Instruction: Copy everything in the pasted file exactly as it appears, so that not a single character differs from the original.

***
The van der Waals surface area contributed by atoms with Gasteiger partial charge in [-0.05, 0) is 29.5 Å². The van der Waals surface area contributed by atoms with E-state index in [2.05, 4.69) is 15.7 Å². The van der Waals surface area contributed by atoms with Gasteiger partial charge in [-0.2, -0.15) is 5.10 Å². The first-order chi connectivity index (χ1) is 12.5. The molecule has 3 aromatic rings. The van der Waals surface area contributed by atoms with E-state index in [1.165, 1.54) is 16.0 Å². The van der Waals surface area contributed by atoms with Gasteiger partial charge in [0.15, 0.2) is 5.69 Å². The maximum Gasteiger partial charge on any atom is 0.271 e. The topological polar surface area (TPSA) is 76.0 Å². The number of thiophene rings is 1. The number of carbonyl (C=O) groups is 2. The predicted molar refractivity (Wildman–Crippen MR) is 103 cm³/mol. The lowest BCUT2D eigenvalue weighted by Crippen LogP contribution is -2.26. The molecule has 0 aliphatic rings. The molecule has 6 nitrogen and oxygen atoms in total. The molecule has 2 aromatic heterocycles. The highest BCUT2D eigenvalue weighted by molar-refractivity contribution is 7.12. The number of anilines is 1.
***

The van der Waals surface area contributed by atoms with Gasteiger partial charge in [-0.05, 0) is 29.5 Å². The van der Waals surface area contributed by atoms with E-state index in [2.05, 4.69) is 15.7 Å². The van der Waals surface area contributed by atoms with Gasteiger partial charge in [-0.2, -0.15) is 5.10 Å². The first-order chi connectivity index (χ1) is 12.5. The molecule has 3 aromatic rings. The van der Waals surface area contributed by atoms with E-state index in [1.165, 1.54) is 16.0 Å². The van der Waals surface area contributed by atoms with Gasteiger partial charge in [0.15, 0.2) is 5.69 Å². The maximum Gasteiger partial charge on any atom is 0.271 e. The topological polar surface area (TPSA) is 76.0 Å². The number of thiophene rings is 1. The number of carbonyl (C=O) groups is 2. The predicted molar refractivity (Wildman–Crippen MR) is 103 cm³/mol. The lowest BCUT2D eigenvalue weighted by Crippen LogP contribution is -2.26. The molecule has 0 aliphatic rings. The molecule has 6 nitrogen and oxygen atoms in total. The molecule has 2 aromatic heterocycles. The highest BCUT2D eigenvalue weighted by molar-refractivity contribution is 7.12. The number of anilines is 1.